WASHINGTON, D.C. – A bipartisan group of Senators, led by Idaho Senator Mike Crapo and Oregon Senator Jeff Merkley, announced the introduction of legislation that would reauthorize and expand the Collaborative Forest Landscape Restoration Program (CFLRP). This critical program, which helps fund collaborative and community-based forest management, has a proven track record of improving forest health, reducing wildfire risk, and supporting rural communities.
In addition to Crapo and Merkley, the legislation is cosponsored by Sens. Ron Wyden (D-OR), Jim Risch (R-ID), Michael Bennet (D-CO), Cory Gardner (R-CO), Tom Udall (D-NM) and Jon Tester (D-MT).
“I have long supported active forest management practices as they play a vital role in reducing the risk of wildfires and fire suppression efforts,” said Crapo. “Collaborative practices provide Idaho’s stakeholders with the tools necessary to improve forest health, encourage the responsible stewardship of our public lands and foster resilient, rural economies. Ensuring long-term reauthorization of the CFLRP will promote Idaho’s forest health.”
This bipartisan legislation would extend the program through 2029, and expand its reach by increasing authorized funding to $80 million per year.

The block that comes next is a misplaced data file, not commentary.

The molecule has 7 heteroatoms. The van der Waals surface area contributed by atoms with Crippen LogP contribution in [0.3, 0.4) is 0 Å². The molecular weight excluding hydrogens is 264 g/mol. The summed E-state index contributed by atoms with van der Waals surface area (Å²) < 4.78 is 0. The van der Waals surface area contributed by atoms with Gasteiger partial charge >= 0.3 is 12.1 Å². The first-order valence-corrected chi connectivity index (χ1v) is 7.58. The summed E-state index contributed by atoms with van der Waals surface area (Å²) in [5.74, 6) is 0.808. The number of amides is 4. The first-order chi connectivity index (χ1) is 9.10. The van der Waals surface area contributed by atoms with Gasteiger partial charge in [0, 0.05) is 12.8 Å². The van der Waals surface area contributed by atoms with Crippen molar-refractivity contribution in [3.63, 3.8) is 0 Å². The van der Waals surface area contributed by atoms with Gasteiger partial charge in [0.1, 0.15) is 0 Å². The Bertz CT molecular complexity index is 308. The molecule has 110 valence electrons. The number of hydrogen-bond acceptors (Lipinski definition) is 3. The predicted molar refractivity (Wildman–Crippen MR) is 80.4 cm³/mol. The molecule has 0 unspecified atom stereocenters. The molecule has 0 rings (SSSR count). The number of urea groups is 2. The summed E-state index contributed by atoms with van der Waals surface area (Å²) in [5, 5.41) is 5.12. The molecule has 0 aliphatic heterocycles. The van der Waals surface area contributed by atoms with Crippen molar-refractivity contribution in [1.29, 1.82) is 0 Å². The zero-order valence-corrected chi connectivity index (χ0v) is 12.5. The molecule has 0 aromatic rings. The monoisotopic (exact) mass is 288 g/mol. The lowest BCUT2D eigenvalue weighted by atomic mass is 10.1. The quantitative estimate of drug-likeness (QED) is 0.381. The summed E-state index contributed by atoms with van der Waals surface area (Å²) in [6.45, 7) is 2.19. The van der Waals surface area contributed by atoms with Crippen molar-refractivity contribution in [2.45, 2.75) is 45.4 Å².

Since its enactment in 2009, CFLRP has a proven track record of success in managing forests to increase forest health, mitigate wildfires, and support local economies and local voices. CFLRP requires various local stakeholders to collaborate, resulting in stronger relationships on the ground, better projects, and a decreased risk of conflict and litigation.
Currently, there are three CFLRP projects in Idaho, including:
To date, 23 CFLRP projects in 14 states have sold more than 2.5 billion board feet of timber; created $1.4 billion in local labor income; and improved 760 miles of trails for sports enthusiasts and recreation. On average, CFLRP creates or maintains 5,400 jobs each year at current funding levels – a number that would likely increase if funding is expanded, as proposed by today’s bill.
In addition, CFLRP has reduced the risk of megafires on more than 2.9 million acres.
Today’s legislation is supported by a broad cross-section of the timber industry, rural economic development entities, and environmental organizations across Idaho and the Northwest.
The legislation was referred to the Committee on Agriculture, and the Senators will be working to include it in the 2018 farm bill.
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